The big challenge is to keep each of you accountable to the rules in the heat of the moment.
 

Sweetpea76

Moderator
Flat out refused. Walked away, went to another room, drove off.

This is my strategy. Arguing with a ramped up sufferer is like throwing gasoline on the fire. They’re not going to listen to a word you say anyway, may as well save yourself the stress. They may eventually get to a place when they can discuss, but this is the starting point.

Don’t engage. Don’t be a target.
 
O

Overwhelmed Hubby

Thanks both. That’s useful. I hate stonewalling her because it feels so harsh and can trigger her further but sometimes I have had to just drive off or go mute. Leaving for another room tends to result in her following me around the house with lots of screaming and slamming of doors.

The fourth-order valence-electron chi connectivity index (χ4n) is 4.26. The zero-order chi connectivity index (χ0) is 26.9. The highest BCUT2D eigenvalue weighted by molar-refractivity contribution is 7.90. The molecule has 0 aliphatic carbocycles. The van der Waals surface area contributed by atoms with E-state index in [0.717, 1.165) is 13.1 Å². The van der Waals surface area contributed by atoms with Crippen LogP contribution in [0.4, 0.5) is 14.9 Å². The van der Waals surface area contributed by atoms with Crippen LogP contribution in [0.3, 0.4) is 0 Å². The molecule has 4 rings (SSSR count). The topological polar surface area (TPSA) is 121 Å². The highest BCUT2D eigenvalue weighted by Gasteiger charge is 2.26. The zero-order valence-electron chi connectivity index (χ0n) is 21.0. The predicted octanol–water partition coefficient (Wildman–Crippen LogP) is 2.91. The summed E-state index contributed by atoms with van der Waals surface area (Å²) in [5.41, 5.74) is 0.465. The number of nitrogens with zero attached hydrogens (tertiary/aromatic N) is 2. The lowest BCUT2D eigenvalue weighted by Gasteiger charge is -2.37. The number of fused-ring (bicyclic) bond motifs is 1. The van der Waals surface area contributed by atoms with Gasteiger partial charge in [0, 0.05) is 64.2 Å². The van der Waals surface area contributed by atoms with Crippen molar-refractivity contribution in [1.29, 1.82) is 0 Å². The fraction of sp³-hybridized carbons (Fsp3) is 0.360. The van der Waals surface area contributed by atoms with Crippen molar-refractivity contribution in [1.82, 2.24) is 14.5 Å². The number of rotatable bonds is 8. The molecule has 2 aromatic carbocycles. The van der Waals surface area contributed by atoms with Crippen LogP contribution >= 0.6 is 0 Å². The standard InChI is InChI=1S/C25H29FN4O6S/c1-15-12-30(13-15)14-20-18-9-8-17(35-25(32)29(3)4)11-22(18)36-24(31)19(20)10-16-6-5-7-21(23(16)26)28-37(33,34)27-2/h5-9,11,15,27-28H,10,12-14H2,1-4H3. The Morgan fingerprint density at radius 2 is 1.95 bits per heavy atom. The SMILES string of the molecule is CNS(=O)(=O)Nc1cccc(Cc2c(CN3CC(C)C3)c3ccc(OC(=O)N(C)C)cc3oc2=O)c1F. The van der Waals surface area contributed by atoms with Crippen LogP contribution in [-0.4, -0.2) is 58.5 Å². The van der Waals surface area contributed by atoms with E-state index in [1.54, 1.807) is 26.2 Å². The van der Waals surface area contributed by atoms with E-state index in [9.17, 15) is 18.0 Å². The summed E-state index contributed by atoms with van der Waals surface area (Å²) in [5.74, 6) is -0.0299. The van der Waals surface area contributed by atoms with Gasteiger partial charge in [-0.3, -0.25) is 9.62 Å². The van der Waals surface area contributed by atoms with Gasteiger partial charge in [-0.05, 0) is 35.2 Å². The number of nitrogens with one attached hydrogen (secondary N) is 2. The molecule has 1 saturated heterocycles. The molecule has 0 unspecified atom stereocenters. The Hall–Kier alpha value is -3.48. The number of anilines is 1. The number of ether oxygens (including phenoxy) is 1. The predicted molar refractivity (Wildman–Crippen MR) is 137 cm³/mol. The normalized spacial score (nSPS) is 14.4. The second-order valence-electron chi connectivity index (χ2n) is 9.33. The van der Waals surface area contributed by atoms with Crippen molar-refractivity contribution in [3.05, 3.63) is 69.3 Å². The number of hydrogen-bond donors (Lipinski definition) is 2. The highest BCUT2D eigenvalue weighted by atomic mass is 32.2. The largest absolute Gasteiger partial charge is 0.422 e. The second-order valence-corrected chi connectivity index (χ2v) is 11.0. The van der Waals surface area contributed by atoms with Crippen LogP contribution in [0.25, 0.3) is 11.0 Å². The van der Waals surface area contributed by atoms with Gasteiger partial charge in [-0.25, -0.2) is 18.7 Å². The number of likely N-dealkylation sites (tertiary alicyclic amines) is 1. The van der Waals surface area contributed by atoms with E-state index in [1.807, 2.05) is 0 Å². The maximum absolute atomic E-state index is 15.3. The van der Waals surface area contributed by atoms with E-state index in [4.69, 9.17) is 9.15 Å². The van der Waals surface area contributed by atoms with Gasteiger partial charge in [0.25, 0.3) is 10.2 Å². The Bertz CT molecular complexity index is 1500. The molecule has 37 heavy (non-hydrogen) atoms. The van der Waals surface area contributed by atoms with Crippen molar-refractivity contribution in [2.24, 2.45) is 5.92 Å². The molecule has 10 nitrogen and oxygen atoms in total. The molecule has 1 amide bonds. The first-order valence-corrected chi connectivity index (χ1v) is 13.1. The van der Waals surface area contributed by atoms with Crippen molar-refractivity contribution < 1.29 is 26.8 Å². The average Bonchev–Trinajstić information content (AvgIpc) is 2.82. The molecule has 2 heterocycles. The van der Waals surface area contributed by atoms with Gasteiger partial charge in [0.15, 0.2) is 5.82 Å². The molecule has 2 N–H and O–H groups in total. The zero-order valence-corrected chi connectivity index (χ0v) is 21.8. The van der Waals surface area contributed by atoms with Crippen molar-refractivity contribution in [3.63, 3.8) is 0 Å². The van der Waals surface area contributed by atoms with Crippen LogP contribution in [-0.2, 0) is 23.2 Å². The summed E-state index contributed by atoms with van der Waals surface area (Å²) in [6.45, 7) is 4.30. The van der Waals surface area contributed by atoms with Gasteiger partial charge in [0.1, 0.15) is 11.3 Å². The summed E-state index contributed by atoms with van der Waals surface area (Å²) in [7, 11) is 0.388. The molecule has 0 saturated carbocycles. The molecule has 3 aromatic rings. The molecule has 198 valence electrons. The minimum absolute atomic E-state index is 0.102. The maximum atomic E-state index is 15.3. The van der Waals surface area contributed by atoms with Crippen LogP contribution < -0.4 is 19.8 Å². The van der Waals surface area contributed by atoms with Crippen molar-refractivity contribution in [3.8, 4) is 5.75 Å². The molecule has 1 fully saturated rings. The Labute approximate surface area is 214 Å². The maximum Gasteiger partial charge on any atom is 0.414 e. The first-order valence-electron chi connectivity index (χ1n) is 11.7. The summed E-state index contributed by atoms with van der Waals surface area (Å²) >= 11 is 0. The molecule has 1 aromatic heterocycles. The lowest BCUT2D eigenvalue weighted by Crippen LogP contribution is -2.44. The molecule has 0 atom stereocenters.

The time out option is definitely the way forward but she even gets triggered when we try to discuss strategies or boundaries like in during calm intervals. My current plan is to try and get her to join for some relationship therapy where someone can help facilitate the conversation on time outs.

Any advice on how to sell the time outs as a strategy?
 

arfie

MyPTSD Pro
i wait until a quiet, stable moment to bring up ways to disrupt and channel our argument cycles. we both have the emotional intelligence of machetes during the heat of an argument. discussing the strategies during more stable moments helps considerably. a relationship counselor could be an excellent assistant to facilitate the dialog, but my hubs and i have managed to facilitate changes on our own.

another strategy we like to use is, "bracketing." in this step, we work to give our individual summaries of the argument after the heat of the argument has passed. it helps us avoid covering the same old ground, over and over again.